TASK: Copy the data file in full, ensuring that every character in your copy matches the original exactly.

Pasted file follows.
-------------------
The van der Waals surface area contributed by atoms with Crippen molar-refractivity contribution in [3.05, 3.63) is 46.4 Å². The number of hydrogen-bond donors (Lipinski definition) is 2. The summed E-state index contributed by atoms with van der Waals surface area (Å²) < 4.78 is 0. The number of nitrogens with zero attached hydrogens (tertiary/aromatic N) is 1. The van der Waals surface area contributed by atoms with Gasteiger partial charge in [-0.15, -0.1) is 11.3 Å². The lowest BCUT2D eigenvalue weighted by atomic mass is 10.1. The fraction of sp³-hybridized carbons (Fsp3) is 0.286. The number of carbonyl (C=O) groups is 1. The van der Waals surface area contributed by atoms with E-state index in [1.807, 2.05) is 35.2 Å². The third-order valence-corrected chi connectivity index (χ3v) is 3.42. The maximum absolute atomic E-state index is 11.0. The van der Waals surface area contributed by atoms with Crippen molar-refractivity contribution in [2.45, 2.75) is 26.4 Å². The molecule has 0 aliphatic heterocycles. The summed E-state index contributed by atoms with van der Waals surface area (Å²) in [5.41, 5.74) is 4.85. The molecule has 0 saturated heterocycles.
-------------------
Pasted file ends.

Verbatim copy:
The van der Waals surface area contributed by atoms with Crippen molar-refractivity contribution in [3.05, 3.63) is 46.4 Å². The number of hydrogen-bond donors (Lipinski definition) is 2. The summed E-state index contributed by atoms with van der Waals surface area (Å²) < 4.78 is 0. The number of nitrogens with zero attached hydrogens (tertiary/aromatic N) is 1. The van der Waals surface area contributed by atoms with Gasteiger partial charge in [-0.15, -0.1) is 11.3 Å². The lowest BCUT2D eigenvalue weighted by atomic mass is 10.1. The fraction of sp³-hybridized carbons (Fsp3) is 0.286. The number of carbonyl (C=O) groups is 1. The van der Waals surface area contributed by atoms with E-state index in [1.807, 2.05) is 35.2 Å². The third-order valence-corrected chi connectivity index (χ3v) is 3.42. The maximum absolute atomic E-state index is 11.0. The van der Waals surface area contributed by atoms with Crippen molar-refractivity contribution in [2.45, 2.75) is 26.4 Å². The molecule has 0 aliphatic heterocycles. The summed E-state index contributed by atoms with van der Waals surface area (Å²) in [5.41, 5.74) is 4.85. The molecule has 0 saturated heterocycles.